The author of the paper was then asked “Why was it pulled?” and responded:
“Well it was refined by 3 of their editors and myself before going up. After a while one of them was contacted by the editor in chief who pulled it and asked me to make changes such as explicitly mentioning that women are victims more than men (which I do already, since I actually state numbers), saying that I didn’t want funding for women reduced, and calling DV a gendered crime. He also said that I could be “more critical in relation to statistics”. Note that I only take stats from the Australian Bureau of Statistics, hardly a biased source. He also wanted me to mention that women under report DV. He also said and I quote:
The internet has provided a haven for those inclined to strike out at people in anonymity and usually without fear of repercussion.
The purpose of this blog post is not to propose solutions to this problem, but rather to take a step back and call for an objective, measured and truthful discussion of the relevant issues.
There’s no doubt that women are often targets of online abuse, although there does appear to be a tendency towards embellishment and exaggeration with regards to the nature and extent of such abuse. The author of this article, for example, would have us believe that life on the internet is unbearable for women due to the oppressive behaviour of male trolls.
What is generally absent from articles on this subject is an honest admission that a considerable amount of online abuse is directed at men, and that a substantial proportion of those perpetrating abuse are women/girls. Have a look at the information provided in the chart below, extracted from a 2014 paper by PEW Research. (see 2017 updated here)
Why do so many commentators and ‘experts’ fail to acknowledge these significant points?
Surely not the desire to support the feminist narrative of women as the perpetual victims of an unyielding male patriarchy?
The findings of a survey by Norton painted a different picture. Unfortunately however the results were compromised by poor methodology, a common problem with pro-feminist research. In this instance the researchers failed to include questions about male victimisation via online abuse.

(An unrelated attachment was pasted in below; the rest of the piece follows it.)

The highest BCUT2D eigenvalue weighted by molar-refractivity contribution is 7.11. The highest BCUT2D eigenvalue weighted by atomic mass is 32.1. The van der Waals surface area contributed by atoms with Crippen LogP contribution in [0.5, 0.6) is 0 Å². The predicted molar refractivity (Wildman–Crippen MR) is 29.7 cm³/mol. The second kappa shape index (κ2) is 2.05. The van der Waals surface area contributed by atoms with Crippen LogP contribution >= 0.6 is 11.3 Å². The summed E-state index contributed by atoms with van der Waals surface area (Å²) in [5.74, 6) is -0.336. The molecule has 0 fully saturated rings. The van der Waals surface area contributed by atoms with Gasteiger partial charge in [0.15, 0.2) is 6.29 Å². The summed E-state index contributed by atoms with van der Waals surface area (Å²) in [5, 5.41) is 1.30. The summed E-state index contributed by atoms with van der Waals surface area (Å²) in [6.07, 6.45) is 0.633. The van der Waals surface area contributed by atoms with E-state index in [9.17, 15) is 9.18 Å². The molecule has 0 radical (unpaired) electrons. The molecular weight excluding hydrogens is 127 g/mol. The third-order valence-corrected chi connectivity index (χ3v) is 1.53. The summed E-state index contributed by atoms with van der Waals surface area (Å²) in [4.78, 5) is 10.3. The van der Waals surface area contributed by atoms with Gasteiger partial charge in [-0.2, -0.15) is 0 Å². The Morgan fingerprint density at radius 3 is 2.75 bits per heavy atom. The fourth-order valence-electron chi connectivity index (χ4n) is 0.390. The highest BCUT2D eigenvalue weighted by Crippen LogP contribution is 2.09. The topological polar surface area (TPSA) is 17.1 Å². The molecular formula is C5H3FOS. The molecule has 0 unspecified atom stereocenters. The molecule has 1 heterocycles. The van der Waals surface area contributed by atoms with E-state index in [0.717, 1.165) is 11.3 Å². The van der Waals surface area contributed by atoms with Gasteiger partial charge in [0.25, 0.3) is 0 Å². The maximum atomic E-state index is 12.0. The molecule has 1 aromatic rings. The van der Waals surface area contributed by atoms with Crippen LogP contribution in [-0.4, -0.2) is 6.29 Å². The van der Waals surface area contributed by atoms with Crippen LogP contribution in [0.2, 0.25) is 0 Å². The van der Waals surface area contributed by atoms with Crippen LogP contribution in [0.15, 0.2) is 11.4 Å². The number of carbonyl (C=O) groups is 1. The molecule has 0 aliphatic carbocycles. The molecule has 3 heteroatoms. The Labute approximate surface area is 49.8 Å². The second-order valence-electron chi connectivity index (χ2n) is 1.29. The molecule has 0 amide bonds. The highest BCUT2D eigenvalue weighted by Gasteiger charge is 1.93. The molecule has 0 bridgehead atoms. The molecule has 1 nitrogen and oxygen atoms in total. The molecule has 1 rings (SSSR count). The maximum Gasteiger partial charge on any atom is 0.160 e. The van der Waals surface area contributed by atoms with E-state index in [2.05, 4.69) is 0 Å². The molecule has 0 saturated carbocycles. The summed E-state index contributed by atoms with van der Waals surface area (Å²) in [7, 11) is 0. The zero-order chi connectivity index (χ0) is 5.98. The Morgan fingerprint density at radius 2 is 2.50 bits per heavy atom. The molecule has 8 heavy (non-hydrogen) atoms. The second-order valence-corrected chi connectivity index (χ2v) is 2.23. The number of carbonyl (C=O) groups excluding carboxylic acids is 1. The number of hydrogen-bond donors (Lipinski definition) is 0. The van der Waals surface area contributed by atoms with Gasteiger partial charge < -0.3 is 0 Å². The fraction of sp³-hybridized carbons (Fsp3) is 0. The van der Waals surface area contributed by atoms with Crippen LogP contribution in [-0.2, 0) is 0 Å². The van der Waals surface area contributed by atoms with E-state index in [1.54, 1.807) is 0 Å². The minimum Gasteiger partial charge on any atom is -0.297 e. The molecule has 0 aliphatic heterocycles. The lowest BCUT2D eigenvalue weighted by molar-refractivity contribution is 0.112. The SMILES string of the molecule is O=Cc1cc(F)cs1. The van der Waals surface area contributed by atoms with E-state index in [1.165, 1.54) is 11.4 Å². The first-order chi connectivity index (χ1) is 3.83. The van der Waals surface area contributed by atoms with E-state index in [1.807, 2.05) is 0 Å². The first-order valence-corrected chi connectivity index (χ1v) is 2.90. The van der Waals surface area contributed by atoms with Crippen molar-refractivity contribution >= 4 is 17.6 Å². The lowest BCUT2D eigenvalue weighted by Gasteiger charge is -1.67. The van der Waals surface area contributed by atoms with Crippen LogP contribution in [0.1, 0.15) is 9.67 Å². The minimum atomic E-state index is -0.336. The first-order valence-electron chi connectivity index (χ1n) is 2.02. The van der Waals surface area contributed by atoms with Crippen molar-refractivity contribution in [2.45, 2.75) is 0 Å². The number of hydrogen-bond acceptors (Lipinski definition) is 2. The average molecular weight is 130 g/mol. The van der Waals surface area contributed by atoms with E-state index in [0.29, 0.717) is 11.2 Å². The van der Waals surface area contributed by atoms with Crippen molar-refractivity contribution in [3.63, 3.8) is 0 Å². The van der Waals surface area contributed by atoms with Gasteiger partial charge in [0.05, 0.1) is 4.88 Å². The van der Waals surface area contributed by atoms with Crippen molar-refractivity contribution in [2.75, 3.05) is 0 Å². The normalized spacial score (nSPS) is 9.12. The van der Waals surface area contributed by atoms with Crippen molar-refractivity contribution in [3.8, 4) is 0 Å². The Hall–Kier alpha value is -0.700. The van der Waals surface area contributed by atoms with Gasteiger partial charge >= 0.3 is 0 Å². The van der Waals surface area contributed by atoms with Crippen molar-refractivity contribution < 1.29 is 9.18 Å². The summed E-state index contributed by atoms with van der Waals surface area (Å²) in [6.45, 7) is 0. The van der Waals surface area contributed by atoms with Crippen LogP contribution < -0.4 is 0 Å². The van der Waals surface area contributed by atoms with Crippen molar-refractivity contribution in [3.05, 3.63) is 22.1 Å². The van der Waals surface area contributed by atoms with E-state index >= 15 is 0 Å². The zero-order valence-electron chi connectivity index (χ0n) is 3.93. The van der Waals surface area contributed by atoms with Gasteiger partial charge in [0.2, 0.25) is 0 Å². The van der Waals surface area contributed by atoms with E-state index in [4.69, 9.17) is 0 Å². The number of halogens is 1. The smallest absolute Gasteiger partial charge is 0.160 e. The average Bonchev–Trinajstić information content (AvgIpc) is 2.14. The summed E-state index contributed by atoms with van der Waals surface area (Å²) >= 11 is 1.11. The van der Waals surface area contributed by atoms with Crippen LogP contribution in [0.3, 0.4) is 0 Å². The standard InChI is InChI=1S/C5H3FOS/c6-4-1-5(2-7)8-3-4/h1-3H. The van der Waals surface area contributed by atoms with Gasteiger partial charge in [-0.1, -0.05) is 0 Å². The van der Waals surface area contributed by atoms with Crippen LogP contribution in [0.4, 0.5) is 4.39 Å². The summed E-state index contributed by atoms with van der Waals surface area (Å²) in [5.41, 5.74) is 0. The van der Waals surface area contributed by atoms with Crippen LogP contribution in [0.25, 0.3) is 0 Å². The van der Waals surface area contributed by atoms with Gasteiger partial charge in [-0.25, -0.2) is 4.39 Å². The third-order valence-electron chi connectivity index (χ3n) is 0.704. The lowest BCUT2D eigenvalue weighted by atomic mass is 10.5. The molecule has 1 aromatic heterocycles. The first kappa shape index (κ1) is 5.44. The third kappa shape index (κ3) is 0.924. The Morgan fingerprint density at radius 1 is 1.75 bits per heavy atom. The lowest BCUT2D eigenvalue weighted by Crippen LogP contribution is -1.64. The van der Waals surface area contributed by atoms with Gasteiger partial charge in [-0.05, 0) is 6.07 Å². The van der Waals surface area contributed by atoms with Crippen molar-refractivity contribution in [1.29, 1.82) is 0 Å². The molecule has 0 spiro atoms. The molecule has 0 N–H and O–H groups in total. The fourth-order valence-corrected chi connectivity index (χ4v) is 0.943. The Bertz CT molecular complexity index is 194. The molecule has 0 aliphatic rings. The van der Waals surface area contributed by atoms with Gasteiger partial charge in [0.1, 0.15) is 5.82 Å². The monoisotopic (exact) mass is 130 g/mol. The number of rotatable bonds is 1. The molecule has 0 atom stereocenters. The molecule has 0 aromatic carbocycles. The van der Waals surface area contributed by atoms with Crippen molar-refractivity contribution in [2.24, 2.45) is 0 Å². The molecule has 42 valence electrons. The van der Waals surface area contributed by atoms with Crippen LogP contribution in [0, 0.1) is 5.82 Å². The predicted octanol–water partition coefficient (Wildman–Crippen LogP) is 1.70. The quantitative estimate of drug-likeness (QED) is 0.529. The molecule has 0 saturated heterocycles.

So why has this issue garnered a large and increasing amount of attention in recent years? Are people becoming nastier? Is that nastiness becoming more gendered in nature?
There are a number of significant factors that need to be considered here.
Further along the scale one encounters behaviour that does not involve actual threats, but is so persistent and pervasive as to be genuinely threatening in nature.
At the other end are interactions that are little more than assertive dissent in relation to a particular idea or opinion being put forward.
More and more we are witnessing the definition of terms such as online abuse and ‘trolls’ expanded to include behaviour and people who seem undeserving of these pejoratives. Also troubling is the fact that the same types of behaviour decried as abuse or trollish when used by conservative/non-feminists, are seen as acceptable or even noble when used by feminists/leftists/SJW. This issue of finessing definitions to suit a narrative is discussed in another blog post.
Why do people, particularly in this case feminists/SJW, so readily misinterpret online communication in this way? I’d suggest that in part it is a deliberate strategy, whilst at other times simply a misunderstanding.
It has been suggested that feminists interpret relatively innocuous messages as hurtful because online communication is a forum where women are truly treated as equals. Men speak to women online as men would speak to other men in real life. It is said that many women are unaccustomed to this gloves-off banter, and interpret it as vindictive rather than as heartfelt and direct. I believe that there is an element of truth to this, although again it is but one of several factors in the mix.
One other reason for exaggerated claims of online hate and abuse is that it provides an excuse to instigate progressively harsher and more intrusive forms of censorship. Censorship is a recurring theme in real-world feminist tactics, and one which I address in another blog post.
Turning again to feminist research, let’s examine a project called the University of NSW ‘Cyberhate Project‘, which is being supported by the Australian Research Council (‘ARC’) with AUD$372,095 of public funding.